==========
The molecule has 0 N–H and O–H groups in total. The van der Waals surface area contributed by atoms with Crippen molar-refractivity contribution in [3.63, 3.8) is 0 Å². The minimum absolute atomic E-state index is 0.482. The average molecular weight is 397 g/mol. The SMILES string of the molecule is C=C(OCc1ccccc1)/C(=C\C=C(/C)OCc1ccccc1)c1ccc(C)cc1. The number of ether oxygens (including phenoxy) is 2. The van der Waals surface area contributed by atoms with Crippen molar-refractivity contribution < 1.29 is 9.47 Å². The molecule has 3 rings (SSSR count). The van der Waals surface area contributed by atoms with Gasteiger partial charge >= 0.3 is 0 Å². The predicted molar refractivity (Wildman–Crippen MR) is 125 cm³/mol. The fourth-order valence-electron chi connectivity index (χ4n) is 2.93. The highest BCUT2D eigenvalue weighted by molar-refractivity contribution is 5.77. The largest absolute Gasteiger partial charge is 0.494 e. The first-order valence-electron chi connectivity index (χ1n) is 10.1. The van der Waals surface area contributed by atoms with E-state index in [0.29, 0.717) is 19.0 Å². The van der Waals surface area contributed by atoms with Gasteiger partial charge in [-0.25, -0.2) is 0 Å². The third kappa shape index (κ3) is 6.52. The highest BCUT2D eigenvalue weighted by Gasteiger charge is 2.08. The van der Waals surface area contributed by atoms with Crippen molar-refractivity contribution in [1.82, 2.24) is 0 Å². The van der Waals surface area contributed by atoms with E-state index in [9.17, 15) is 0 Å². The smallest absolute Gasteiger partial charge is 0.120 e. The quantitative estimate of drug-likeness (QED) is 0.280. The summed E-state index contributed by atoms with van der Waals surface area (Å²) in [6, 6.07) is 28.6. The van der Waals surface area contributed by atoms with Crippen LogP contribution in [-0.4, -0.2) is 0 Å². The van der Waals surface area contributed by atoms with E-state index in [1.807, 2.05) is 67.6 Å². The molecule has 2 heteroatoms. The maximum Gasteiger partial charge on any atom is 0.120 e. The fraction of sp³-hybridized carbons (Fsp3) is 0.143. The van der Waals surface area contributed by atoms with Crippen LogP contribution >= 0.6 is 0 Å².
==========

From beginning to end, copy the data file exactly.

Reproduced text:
The molecule has 0 N–H and O–H groups in total. The van der Waals surface area contributed by atoms with Crippen molar-refractivity contribution in [3.63, 3.8) is 0 Å². The minimum absolute atomic E-state index is 0.482. The average molecular weight is 397 g/mol. The SMILES string of the molecule is C=C(OCc1ccccc1)/C(=C\C=C(/C)OCc1ccccc1)c1ccc(C)cc1. The number of ether oxygens (including phenoxy) is 2. The van der Waals surface area contributed by atoms with Crippen molar-refractivity contribution < 1.29 is 9.47 Å². The molecule has 3 rings (SSSR count). The van der Waals surface area contributed by atoms with Gasteiger partial charge >= 0.3 is 0 Å². The predicted molar refractivity (Wildman–Crippen MR) is 125 cm³/mol. The fourth-order valence-electron chi connectivity index (χ4n) is 2.93. The highest BCUT2D eigenvalue weighted by molar-refractivity contribution is 5.77. The largest absolute Gasteiger partial charge is 0.494 e. The first-order valence-electron chi connectivity index (χ1n) is 10.1. The van der Waals surface area contributed by atoms with E-state index in [0.29, 0.717) is 19.0 Å². The van der Waals surface area contributed by atoms with Gasteiger partial charge in [-0.25, -0.2) is 0 Å². The third kappa shape index (κ3) is 6.52. The highest BCUT2D eigenvalue weighted by Gasteiger charge is 2.08. The van der Waals surface area contributed by atoms with Crippen molar-refractivity contribution in [1.82, 2.24) is 0 Å². The van der Waals surface area contributed by atoms with E-state index in [9.17, 15) is 0 Å². The smallest absolute Gasteiger partial charge is 0.120 e. The quantitative estimate of drug-likeness (QED) is 0.280. The summed E-state index contributed by atoms with van der Waals surface area (Å²) in [6, 6.07) is 28.6. The van der Waals surface area contributed by atoms with Crippen LogP contribution in [-0.4, -0.2) is 0 Å². The van der Waals surface area contributed by atoms with E-state index in [1.807, 2.05) is 67.6 Å². The molecule has 2 heteroatoms. The maximum Gasteiger partial charge on any atom is 0.120 e. The fraction of sp³-hybridized carbons (Fsp3) is 0.143. The van der Waals surface area contributed by atoms with Crippen LogP contribution >= 0.6 is 0 Å².